About the Arctic Grayling
Arctic grayling (Thymallus arcticus) is a species of freshwater fish in the salmon family (family Salmonidae) of order Salmoniformes. It comprises five subspecies native to the Nearctic and Palearctic ecozones. T. arcticus is widespread throughout the Arctic and Pacific drainages in Canada, Alaska, and Siberia, as well as the upper Missouri River drainage in Montana. In the U.S. state of Arizona, an introduced population is found in the Lee Valley and other lakes in the White Mountains. They were also stocked at Toppings Lake by the Grand Tetons.
Arctic grayling are widespread in Arctic ocean drainages from Hudson Bay, Canada to Alaska and in Arctic and Pacific drainages to central Alberta and British Columbia in Canada. They do not occur naturally in the Fraser and Columbia river basins. There are remnant native populations of fluvial arctic grayling in the upper Missouri river drainage in the Big Hole river and Red Rock basin. Fluvial arctic grayling have been reestablished in the upper Ruby river, a tributary of the Beaverhead river. The native range formerly extended south into the Great Lakes basin in Michigan. They occur naturally in the Arctic ocean basin in Siberia from the Ob to Yenisei drainages and in Europe in some tributaries of Pechora river. Lake dwelling forms of Arctic grayling have been introduced in suitable lake habitats throughout the Rocky Mountains, Cascade Mountains and Sierra Nevada Mountains as far south as Arizona.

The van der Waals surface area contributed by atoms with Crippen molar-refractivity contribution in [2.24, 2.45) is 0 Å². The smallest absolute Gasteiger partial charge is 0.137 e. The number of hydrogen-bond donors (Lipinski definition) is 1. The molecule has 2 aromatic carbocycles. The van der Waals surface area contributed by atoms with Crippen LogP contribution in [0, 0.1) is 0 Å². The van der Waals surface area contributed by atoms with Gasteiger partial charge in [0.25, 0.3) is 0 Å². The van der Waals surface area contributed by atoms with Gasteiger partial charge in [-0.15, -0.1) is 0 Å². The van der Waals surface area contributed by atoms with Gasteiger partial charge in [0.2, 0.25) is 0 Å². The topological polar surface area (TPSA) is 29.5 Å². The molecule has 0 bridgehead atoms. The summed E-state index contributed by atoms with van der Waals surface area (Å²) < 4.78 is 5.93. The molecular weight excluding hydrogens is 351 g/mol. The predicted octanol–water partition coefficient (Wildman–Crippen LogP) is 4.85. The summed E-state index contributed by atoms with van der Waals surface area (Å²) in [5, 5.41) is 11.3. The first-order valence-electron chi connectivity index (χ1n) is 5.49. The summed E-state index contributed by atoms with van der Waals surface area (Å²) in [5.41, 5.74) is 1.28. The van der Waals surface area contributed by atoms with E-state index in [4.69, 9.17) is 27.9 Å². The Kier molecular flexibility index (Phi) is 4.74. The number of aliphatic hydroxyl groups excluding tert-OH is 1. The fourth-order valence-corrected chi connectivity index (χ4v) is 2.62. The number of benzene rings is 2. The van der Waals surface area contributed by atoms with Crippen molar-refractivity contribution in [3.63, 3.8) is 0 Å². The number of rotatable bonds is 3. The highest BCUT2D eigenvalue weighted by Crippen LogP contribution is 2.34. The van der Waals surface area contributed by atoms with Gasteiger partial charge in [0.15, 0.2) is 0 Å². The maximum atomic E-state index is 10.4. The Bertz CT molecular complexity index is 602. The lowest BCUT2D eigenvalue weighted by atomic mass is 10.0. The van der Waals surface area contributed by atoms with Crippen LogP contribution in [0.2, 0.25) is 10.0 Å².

Read more about the Arctic grayling at Wikipedia.